Mayor: £10 ‘Toxicity Charge’ for most polluting cars starts October 23

17 February 2017

Landmark £10 T-Charge to be introduced in central London from Autumn Half-Term 2017

- Vast majority of pre-2006 vehicles will get additional charge – the toughest emission standard of any world city

- Mayor’s new online car compliance checker will help motorists see if they will have to pay (

- T-Charge is part of a wide-ranging package of measures to clean up London’s filthy air

Sadiq Khan today confirmed that his £10 toxic ‘T-Charge’, the toughest emission standard of any world city will start in central London on October 23 this year, at the start of the autumn half-term.

And to help motorists, the Mayor today launched a free online vehicle checker on the Transport for London website so that drivers can check whether their vehicle will be affected by the T-Charge.

Up to 10,000 of the oldest, most polluting vehicles are expected every weekday to be potentially liable for the new emissions levy, which will apply to motorists who own vehicles that do not meet Euro 4 standards – typically those diesel and petrol vehicles registered before 2006 .

The T-charge (also known as the Emissions Surcharge) will operate on top of, and during the same operating times, as the Congestion Charge (Monday to Friday 7am-6pm), so it will cost £21.50 to drive a pre-Euro 4 vehicle in the zone.

Air pollution in London is a public health crisis and the Mayor has been forced to take hard-hitting action to tackle it head on. Currently over 9,000 Londoners die prematurely each year as a result of long-term exposure to air pollution – while 438 schools in the capital are in areas exceeding legal air quality levels.

The Mayor of London, Sadiq Khan, said: “It’s staggering that we live in a city where the air is so toxic that many of our children are growing up with lung problems. If we don’t make drastic changes now we won’t be protecting the health of our families in the future.

“That is why today, on the 14th anniversary of the start of the congestion charge, I’ve confirmed we are pressing ahead with the toughest emission standard of any major city, coming to our streets from October 23rd .

“Londoners overwhelmingly support my plans to introduce this £10 charge because they feel when it comes to battling pollution the time for action is now.

“The T-Charge is a vital step in tackling the dirtiest diesels before I introduce the world’s first Ultra Low Emission Zone as early as 2019.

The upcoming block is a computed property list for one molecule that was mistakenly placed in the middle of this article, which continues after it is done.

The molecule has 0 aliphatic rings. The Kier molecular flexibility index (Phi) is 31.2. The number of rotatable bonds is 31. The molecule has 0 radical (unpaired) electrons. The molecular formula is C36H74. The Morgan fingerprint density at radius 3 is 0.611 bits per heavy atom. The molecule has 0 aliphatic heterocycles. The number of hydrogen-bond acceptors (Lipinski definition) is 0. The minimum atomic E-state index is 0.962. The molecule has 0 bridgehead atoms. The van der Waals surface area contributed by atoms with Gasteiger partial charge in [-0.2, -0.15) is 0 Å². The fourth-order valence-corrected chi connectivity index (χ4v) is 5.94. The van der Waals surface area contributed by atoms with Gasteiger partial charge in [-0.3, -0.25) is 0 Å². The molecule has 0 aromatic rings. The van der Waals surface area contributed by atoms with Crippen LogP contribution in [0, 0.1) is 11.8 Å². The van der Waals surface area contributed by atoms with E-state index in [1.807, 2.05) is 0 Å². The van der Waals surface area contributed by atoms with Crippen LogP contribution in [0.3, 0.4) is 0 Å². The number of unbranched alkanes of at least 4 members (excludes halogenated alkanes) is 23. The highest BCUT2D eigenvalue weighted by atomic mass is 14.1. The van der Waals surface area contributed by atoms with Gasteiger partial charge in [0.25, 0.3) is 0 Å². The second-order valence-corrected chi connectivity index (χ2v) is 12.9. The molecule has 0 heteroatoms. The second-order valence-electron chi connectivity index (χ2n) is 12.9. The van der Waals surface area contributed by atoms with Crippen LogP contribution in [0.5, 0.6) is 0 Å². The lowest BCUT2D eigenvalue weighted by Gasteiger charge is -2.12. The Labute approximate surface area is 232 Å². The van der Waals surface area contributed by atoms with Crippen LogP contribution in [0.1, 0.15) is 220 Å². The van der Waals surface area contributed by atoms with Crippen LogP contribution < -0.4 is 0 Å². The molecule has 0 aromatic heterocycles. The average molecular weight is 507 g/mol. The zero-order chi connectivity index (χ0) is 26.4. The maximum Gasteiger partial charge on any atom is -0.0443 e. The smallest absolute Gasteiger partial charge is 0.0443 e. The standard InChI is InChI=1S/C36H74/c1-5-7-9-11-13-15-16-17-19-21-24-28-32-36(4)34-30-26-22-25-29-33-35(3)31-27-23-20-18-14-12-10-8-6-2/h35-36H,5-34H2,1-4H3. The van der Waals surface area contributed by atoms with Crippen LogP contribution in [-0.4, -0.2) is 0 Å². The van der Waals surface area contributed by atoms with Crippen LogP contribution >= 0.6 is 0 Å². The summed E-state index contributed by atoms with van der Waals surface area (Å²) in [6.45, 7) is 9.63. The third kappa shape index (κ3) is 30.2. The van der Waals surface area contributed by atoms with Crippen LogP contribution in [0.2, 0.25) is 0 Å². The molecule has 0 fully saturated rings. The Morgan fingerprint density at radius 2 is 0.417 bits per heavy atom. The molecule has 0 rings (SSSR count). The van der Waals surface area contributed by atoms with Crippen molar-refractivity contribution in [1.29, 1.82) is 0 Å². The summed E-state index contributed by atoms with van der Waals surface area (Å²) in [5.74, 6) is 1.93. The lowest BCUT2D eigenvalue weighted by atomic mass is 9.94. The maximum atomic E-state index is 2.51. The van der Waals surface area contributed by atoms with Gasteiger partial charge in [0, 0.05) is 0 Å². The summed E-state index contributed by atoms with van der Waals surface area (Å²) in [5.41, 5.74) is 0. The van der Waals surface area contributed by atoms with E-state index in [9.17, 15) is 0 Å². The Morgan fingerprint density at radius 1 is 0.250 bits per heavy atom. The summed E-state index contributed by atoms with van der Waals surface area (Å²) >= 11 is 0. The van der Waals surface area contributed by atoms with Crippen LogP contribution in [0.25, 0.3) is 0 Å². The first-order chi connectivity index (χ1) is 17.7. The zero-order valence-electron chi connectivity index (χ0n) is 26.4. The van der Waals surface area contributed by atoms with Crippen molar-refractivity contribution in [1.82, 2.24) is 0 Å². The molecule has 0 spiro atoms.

“I will continue to do everything in my power to help protect the health of Londoners and clean our filthy air. But now is the time for Government to show real leadership and join me by introducing a diesel scrappage fund and bring in the new Clean Air Act we desperately need.”

Leon Daniels, TfL’s Managing Director of Surface Transport, said: “London’s air quality crisis is one of the biggest challenges we face and we are working alongside the Mayor to address it. The T-Charge is a crucial part of this work and will discourage drivers of the oldest, most polluting vehicles from driving in central London. To help drivers we have created an online compliance checker, which can be found on the TfL website, that enables people to easily establish whether they will be affected by the charge.”

The T-Charge will use a camera-based mechanism for enforcement, monitoring both diesel and petrol vehicles, and is just one of the wide range of measures the Mayor is introducing to improve air quality.

The Mayor has doubled funding spent on tackling air quality to £875million (over the next five years) and will be consulting on introducing the start the central London ULEZ in 2019, expanding the ULEZ up to the North/South Circular roads and making it London-wide for heavy vehicles as early as 2019.

He is also spending more than £300m transforming London’s bus fleet by phasing out pure double-deck diesel buses and has committed to purchase only hybrid or zero-emission double-decker buses from 2018.

Vehicle owners can use a specially created online vehicle compliance checker, on the TfL website – - to establish whether their vehicle is affected by the T-Charge and get advice on what action, if any, they need to take.

Steven Medway, Managing Director Trading Environment, New West End Company said: “The Mayor continues to position air quality as central to his agenda for London, and the introduction of the T-charge represents yet another important step towards creating a less-polluted capital.